After an early morning meeting with the "professional" Gomez, Bergevin informed the media of his decision whch he felt was "the best decision for the good of the team."
Gomez long time friend and teammate, Captain Brian Gionta was the first to hear the news from Head Coach Michel Therrien shortly before he too was swarmed by reporters.
“As a teammate, as a friend it’s tough to see,” said Gionta.
“He wants to play and, you know, to have that taken away is a tough thing for sure.”
“We’ll do whatever we can to support him,” Gionta added. “It’s just an unfortunate thing in the game that happens.”
As he arrived in Montreal late last week in anticipation of training camp, Gomez gave the Montreal Gazette's Dave Stubbs a lengthy interview intent on shedding the ire of fans towards his astronimical $7 million plus cap hit. "I’m here to play for the Montreal Canadiens and I’m here to help the team win. My dad gave me the greatest advice: “Make them keep you. Make them play you.” That’s every year you go into. I’m happy to be back and a buyout is the last thing on my mind. I’m here to help the team win in whatever capacity they want. I’m going to give my all." Gomez will not see that chance.
Gomez has been far from totally unproductive during his Montreal tenure, amassing 126 points in 222 games played. Not statistics that scream superstar player, but not statistics at first glance that are embarrassing - until you figure in the contract. Gomez' contract was and is an albatross in a salary cap world, paying him a salary he can never live up to.
McKeen's Rick Springhetti, a Hockey Scout by trade, believes the issues that have plagued Gomez in recent years are mental. "I think things went downhill after he signed that huge deal with the Rangers. It's as if he knew that he just couldn't justify his huge deal and started to run around the ice trying to do everything at once."
Scott Gomez is overpaid. There's no nice way to say it. There were two teams however - New York and Montreal - that saw some value in him. New York gave him the contract to start, and later the Habs picked it up. Whether Canadiens' brass at the time felt he was overpaid or not could be up for debate. What cannot be debated however, is that Canadiens brass felt that Scott Gomez could be their number 1 Center to replace Saku Koivu.
Scott Gomez came to the National Hockey league just in time for the 1999-2000 season. With 19 goals and 51 assists, Gomez was named an all-star and eventually won the Rookie of the year. His numbers tailed off in the playoffs that season where he notched 10 points en route to his first of two Stanley Cups with the Devils. In 2003-2004, Gomez tied for the league lead in assists with 56.
After the NHL lockout in 04-05, Gomez came back to the Devils in 05-06 and had a career year. During the abbreviated lockout of this season, Gomez went back to Alaska to play with his hometown team The Aces of the ECHL. Just like he did during the last lockout, Gomez excelled playing in the low pressure situation without the worry of his contract over his head. In 17 games with the club, Gomez amassed 17 points - including 6 goals in 11 games played, and at 1.55 had the best points-per-game total on a team also including NHLers Brandon Dubinsky, Nate Thompson, Chris Higgins and Joey Crabb. Initially Gomez had intended only to participate in training camp and practices with the team, however as the NHL lockout continued to drag on he signed on to play for the club.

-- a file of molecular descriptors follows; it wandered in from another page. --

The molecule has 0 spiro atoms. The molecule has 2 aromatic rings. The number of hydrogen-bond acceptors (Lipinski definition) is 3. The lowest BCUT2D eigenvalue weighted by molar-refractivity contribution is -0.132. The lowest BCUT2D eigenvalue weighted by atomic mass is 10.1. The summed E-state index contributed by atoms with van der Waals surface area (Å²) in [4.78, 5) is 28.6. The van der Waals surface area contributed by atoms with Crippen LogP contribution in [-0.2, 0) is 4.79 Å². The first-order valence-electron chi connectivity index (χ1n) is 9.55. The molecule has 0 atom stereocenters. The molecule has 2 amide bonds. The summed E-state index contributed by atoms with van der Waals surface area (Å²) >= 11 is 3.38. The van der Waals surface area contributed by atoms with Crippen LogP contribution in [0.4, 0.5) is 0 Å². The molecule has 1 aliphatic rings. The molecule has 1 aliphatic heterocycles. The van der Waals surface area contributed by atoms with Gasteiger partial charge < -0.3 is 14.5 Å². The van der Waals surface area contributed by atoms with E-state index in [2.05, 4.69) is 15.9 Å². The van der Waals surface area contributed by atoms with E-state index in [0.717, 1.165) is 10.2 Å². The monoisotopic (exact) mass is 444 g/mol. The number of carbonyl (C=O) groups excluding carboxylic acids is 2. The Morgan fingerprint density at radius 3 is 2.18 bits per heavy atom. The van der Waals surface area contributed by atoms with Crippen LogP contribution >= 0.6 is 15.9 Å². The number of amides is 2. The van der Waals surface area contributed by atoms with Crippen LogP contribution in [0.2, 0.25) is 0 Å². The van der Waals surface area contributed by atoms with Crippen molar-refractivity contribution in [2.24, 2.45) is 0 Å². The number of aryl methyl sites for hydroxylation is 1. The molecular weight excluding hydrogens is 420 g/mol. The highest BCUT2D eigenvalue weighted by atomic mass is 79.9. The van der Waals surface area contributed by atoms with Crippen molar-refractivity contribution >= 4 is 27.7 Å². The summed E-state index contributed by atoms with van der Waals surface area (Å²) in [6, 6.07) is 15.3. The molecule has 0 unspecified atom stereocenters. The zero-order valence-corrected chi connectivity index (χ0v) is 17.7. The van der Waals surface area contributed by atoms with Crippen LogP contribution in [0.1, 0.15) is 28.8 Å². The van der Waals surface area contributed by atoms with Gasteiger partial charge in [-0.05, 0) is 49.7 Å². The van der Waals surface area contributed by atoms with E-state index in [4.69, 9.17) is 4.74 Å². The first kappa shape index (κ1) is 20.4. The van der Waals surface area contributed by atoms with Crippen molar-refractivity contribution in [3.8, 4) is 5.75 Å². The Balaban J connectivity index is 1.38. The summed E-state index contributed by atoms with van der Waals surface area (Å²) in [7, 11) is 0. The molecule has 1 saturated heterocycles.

At his best performance levels, Scott Gomez will never live up to that salary, and in Montreal we have barely seen his best. I see things differently, I'd like to see a coach come in that allows the players to play to their strengths.Gives players properly defined roles. A coach who can be systematic when necessary, but knows how to open things up too. Give that kind of coach to the players - like Gomez - and then see what they can do. If he still doesn't perform, then bury him.
Former Habs Jaroslav Spacek and Hal Gill agreed with that assessment. Shortly after the pair we traded, they spoke with the Montreal Gazette's Dave Stubbs about the system that former Coach Jacques Martin employed and how it affected certain players, including Scott Gomez.
Spacek: "I think we played too much of a defensive system, I didn’t like that. I think it was even boring to watch us, to be honest. To be very honest. Come on, at home, we play like this? I think it was boring a little bit. At the end of the night, if you win 2-1, nobody cares. It’s a win. But there weren’t too many games that we win 5-2, 6-4, wide-open games in which you just had fun. There weren’t too many like that." Hal Gill elaborated "The message (from the coaching staff) was we need to play as a team with their system. I tried to preach it but the hard part was we didn’t play to guys’ strengths. With Gomez, you don’t expect him to chip it up the boards, you want him to come back and pick it up. If he can’t do that, he can’t be effective."